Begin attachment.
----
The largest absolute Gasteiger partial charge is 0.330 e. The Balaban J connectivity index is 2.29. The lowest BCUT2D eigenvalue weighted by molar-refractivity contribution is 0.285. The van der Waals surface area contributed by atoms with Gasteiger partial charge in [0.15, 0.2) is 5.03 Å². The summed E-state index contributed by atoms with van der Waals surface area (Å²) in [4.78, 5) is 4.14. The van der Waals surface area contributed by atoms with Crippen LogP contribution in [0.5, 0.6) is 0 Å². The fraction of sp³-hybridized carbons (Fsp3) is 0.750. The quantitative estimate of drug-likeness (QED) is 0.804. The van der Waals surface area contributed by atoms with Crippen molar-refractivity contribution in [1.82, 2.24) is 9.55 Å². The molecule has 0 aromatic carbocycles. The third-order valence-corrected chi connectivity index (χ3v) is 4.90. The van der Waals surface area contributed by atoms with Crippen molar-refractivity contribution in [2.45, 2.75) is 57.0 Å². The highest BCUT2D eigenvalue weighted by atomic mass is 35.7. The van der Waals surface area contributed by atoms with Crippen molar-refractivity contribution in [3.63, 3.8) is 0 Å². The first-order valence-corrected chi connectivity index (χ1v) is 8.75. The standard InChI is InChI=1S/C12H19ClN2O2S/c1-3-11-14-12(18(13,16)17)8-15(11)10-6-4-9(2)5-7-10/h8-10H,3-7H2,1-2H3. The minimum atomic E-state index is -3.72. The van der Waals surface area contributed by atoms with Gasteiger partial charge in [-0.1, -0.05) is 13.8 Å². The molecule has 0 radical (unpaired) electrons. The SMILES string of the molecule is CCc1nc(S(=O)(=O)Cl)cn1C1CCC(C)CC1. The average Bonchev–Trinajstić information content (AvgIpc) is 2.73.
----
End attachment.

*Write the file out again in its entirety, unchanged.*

The largest absolute Gasteiger partial charge is 0.330 e. The Balaban J connectivity index is 2.29. The lowest BCUT2D eigenvalue weighted by molar-refractivity contribution is 0.285. The van der Waals surface area contributed by atoms with Gasteiger partial charge in [0.15, 0.2) is 5.03 Å². The summed E-state index contributed by atoms with van der Waals surface area (Å²) in [4.78, 5) is 4.14. The van der Waals surface area contributed by atoms with Crippen LogP contribution in [0.5, 0.6) is 0 Å². The fraction of sp³-hybridized carbons (Fsp3) is 0.750. The quantitative estimate of drug-likeness (QED) is 0.804. The van der Waals surface area contributed by atoms with Crippen molar-refractivity contribution in [1.82, 2.24) is 9.55 Å². The molecule has 0 aromatic carbocycles. The third-order valence-corrected chi connectivity index (χ3v) is 4.90. The van der Waals surface area contributed by atoms with Crippen molar-refractivity contribution in [2.45, 2.75) is 57.0 Å². The highest BCUT2D eigenvalue weighted by atomic mass is 35.7. The van der Waals surface area contributed by atoms with Crippen molar-refractivity contribution in [3.63, 3.8) is 0 Å². The first-order valence-corrected chi connectivity index (χ1v) is 8.75. The standard InChI is InChI=1S/C12H19ClN2O2S/c1-3-11-14-12(18(13,16)17)8-15(11)10-6-4-9(2)5-7-10/h8-10H,3-7H2,1-2H3. The minimum atomic E-state index is -3.72. The van der Waals surface area contributed by atoms with Gasteiger partial charge in [-0.1, -0.05) is 13.8 Å². The molecule has 0 radical (unpaired) electrons. The SMILES string of the molecule is CCc1nc(S(=O)(=O)Cl)cn1C1CCC(C)CC1. The average Bonchev–Trinajstić information content (AvgIpc) is 2.73.